Clifford M. Hardin

Clifford M. Hardin

Portrait of Clifford M. Hardin

Chancellorship Dates

July 1, 1954 - January 1, 1968


October 9, 1915 - Knightstown, Indiana


April 4, 2010 - Lincoln, Nebraska
  • Clifford Hardin Nebraska Center for Continuing Education

Clifford Morris Hardin, then Dean of Agriculture at Michigan State University, was named chancellor of the University of Nebraska In 1954 at the age of 38. At the time of his appointment, he was the youngest university president in the country. He joined a university that was poised for greater things, but his ambitions, at first, seemed modest. For his opening address to the faculty, Hardin spoke of making the University of Nebraska the friendliest university in the country.

From that perhaps-inauspicious start, Hardin began to remake the university. Within his first month as chancellor, he had begun the process of applying to the Michigan-based Kellogg Foundation for a national extension center. Despite considerable local inertia, if not direct opposition, Hardin secured the Kellogg funds and led the effort to raise local matching resources. The Nebraska Center for Continuing Education was dedicated in 1961 and the building at 33rd and Holdrege Streets is named for Hardin today.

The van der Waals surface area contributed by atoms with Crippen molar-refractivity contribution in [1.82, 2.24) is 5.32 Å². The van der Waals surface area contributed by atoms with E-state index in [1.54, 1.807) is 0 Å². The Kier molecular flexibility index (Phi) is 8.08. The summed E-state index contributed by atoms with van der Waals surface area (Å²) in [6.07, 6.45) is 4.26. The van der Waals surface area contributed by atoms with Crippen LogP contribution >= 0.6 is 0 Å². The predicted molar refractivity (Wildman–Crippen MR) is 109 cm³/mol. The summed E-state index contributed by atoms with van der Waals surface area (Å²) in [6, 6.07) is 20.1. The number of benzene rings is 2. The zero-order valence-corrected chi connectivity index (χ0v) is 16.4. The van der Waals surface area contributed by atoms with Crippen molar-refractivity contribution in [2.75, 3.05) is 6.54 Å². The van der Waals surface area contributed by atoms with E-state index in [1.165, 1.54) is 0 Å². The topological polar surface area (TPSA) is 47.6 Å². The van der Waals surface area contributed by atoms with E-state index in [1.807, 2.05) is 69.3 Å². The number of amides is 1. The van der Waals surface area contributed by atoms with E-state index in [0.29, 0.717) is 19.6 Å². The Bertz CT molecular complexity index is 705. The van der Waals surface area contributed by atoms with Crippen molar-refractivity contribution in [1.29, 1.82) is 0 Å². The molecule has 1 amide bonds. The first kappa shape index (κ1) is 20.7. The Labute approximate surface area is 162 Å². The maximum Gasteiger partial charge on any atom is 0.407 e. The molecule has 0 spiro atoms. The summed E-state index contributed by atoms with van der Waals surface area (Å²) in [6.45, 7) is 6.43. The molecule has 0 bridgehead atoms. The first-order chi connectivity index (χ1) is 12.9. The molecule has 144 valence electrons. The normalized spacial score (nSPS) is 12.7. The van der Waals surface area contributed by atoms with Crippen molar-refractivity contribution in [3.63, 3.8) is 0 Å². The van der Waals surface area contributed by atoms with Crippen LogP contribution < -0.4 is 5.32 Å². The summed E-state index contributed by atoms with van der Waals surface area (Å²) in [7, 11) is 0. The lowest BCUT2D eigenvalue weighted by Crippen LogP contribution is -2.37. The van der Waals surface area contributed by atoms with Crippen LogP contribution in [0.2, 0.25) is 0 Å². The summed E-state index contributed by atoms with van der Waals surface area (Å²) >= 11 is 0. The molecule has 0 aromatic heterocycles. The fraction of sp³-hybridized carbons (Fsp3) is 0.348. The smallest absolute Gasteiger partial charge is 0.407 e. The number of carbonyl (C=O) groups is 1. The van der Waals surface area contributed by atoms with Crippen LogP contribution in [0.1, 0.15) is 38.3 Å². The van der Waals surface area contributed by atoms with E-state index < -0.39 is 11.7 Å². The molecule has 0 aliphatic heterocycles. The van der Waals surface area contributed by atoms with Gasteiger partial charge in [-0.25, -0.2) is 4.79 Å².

Nebraska, a national power in the early days of college football, had fallen off the map. Hardin entered an institution on an upward trajectory that was saddled with a marquee athletic program that was only muddling through.

During his time at Michigan State, Hardin had become acquainted with Duffy Daugherty, the Spartans' coach. Looking for a new coach at Nebraska, Hardin's first instinct was to see if Daugherty was interested in the job. An institution in East Lansing, Daugherty declined, but he pointed west to Wyoming, where a former Spartan assistant was leading the Cowboys' team – Bob Devaney. Hardin pursued him as a coach and won him over. Over the next 35 years, Devaney and his protege Tom Osborne built a program seldom equaled in athletics. For Hardin, it wasn't really about football. When interviewed in the New York Times in 1983, Hardin said, "I felt the state needed something to rally around. If we could pull this off, it could be the difference. I think, in retrospect, it probably helped us get more money to build the university."

Hardin’s tenure as Nebraska chancellor would end rather abruptly, as in 1968 he was tapped as Secretary of Agriculture in the incoming Nixon Administration.

Hardin's legacies at Nebraska are far-reaching and started with a sizable increase in the size of the university and in its stature. According to an obituary in the Washington Post, 13 administrators who worked under him at Nebraska went on to lead universities themselves. And two who assisted him while he was Secretary of Agriculture in the Nixon Administration went on to themselves serve as United States Secretary of Agriculture.

Have something to add, or a correction to this bio? Use the suggestion box.